Being

When Children Die

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Last Christmas, Connecticut was struck by tragedy when a massive house fire took the lives of three little girls. I spent many moments weeping for those girls and the parents who had to go on living without them. I held my daughters excruciatingly tight and walked around my home making sure there were no fire hazards around. Admittedly, I still do. I wept months later when their father started a non-profit for supporting the arts in public schools. I cry almost every time I’m reminded of them. The emotional scar it left on me, someone who isn’t even remotely associated with those three little girls and their family, is gargantuan. They died just over a year ago.

Friday the unimaginable happened and Connecticut was struck by a catastrophic rampage of senseless violence. Children, who were really still just babies, and a small group of adults who devoted their lives to inspiring young minds, all lost their lives. Even as I’m typing this I can’t understand how this can be.

Anytime children die, however it may be, I’m left feeling like an anvil has been thrust upon my heart and the ground swept from under me. Crying feels like plummeting under a tremendous weight and fighting to wretch it off at the same time. Weeping this weekend felt just like that only ten times more intense. I have always cried easily for the suffering of others but something changes when you have your own children. When I became a parent I was given a rare window into the wondrous possibility for the future and I realized how fragile and precious life is. I saw how purely we all come into the world. I was also endowed with a fear unlike any I’d ever experienced – a suffocating slap in the face, “Don’t take this shit for granted.” When tragedy strikes children just one state over, it leaves this mother feeling like evil is trespassing way too close to home.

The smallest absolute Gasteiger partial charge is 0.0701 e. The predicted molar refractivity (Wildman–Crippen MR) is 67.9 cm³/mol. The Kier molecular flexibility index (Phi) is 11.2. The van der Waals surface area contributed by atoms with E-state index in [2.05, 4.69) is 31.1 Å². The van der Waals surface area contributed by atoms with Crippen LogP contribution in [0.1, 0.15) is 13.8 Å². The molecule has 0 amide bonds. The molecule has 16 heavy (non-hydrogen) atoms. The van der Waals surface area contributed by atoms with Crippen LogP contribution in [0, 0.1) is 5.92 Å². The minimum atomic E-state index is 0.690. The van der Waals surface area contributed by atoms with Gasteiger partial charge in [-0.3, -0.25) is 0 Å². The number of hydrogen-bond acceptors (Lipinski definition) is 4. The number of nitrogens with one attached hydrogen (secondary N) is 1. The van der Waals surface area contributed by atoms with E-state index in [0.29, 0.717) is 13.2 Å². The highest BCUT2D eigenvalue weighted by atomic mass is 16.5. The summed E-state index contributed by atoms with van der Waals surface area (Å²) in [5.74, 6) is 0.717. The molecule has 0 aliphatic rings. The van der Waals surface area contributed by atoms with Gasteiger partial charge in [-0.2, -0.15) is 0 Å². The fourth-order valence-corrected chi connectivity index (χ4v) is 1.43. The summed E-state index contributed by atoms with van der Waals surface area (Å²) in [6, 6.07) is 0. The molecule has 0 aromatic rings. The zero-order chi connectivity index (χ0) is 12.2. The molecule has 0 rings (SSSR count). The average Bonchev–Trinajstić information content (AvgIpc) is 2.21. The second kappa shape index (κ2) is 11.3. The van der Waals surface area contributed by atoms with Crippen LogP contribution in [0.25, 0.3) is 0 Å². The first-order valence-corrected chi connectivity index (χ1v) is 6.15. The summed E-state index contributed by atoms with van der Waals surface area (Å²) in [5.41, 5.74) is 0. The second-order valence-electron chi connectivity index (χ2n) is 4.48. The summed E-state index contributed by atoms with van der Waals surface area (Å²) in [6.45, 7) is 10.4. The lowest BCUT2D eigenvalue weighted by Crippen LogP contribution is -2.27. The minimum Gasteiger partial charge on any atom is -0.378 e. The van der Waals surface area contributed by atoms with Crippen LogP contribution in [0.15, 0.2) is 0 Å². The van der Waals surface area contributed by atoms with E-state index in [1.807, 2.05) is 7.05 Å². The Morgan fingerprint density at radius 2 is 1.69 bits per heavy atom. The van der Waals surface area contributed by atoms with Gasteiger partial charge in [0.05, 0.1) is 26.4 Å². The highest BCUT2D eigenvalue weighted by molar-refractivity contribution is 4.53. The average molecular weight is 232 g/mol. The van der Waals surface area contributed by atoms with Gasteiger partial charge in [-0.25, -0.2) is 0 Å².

I’m a mess of emotions and questions and confusion. I cannot fathom what it’s like for the families directly impacted.

 

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